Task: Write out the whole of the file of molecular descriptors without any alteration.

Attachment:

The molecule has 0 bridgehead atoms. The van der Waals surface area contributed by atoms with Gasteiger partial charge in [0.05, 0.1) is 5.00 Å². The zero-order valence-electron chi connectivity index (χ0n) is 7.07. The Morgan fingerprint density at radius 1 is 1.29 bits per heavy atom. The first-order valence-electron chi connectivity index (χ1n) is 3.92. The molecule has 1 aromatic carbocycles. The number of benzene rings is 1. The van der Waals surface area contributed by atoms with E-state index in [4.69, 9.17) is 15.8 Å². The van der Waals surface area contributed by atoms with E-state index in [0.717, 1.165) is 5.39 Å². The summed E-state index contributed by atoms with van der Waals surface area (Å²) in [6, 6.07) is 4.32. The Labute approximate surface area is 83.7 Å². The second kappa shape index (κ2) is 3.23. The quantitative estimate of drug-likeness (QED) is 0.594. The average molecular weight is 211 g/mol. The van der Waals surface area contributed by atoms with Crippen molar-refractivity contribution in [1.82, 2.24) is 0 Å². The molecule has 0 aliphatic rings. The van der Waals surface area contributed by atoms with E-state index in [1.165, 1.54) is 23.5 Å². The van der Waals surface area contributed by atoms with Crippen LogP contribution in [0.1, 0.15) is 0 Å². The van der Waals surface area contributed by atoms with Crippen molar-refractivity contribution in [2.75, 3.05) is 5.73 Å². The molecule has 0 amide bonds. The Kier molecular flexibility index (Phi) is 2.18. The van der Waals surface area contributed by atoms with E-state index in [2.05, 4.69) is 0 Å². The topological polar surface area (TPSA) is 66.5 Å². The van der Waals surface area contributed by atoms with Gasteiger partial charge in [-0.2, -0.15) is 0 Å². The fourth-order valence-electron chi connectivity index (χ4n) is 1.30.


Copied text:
The molecule has 0 bridgehead atoms. The van der Waals surface area contributed by atoms with Gasteiger partial charge in [0.05, 0.1) is 5.00 Å². The zero-order valence-electron chi connectivity index (χ0n) is 7.07. The Morgan fingerprint density at radius 1 is 1.29 bits per heavy atom. The first-order valence-electron chi connectivity index (χ1n) is 3.92. The molecule has 1 aromatic carbocycles. The number of benzene rings is 1. The van der Waals surface area contributed by atoms with E-state index in [4.69, 9.17) is 15.8 Å². The van der Waals surface area contributed by atoms with E-state index in [0.717, 1.165) is 5.39 Å². The summed E-state index contributed by atoms with van der Waals surface area (Å²) in [6, 6.07) is 4.32. The Labute approximate surface area is 83.7 Å². The second kappa shape index (κ2) is 3.23. The quantitative estimate of drug-likeness (QED) is 0.594. The average molecular weight is 211 g/mol. The van der Waals surface area contributed by atoms with Crippen molar-refractivity contribution in [1.82, 2.24) is 0 Å². The molecule has 0 aliphatic rings. The van der Waals surface area contributed by atoms with E-state index in [1.165, 1.54) is 23.5 Å². The van der Waals surface area contributed by atoms with Crippen LogP contribution in [0.1, 0.15) is 0 Å². The van der Waals surface area contributed by atoms with Crippen molar-refractivity contribution in [2.75, 3.05) is 5.73 Å². The molecule has 0 amide bonds. The Kier molecular flexibility index (Phi) is 2.18. The van der Waals surface area contributed by atoms with E-state index in [2.05, 4.69) is 0 Å². The topological polar surface area (TPSA) is 66.5 Å². The van der Waals surface area contributed by atoms with Gasteiger partial charge in [-0.2, -0.15) is 0 Å². The fourth-order valence-electron chi connectivity index (χ4n) is 1.30.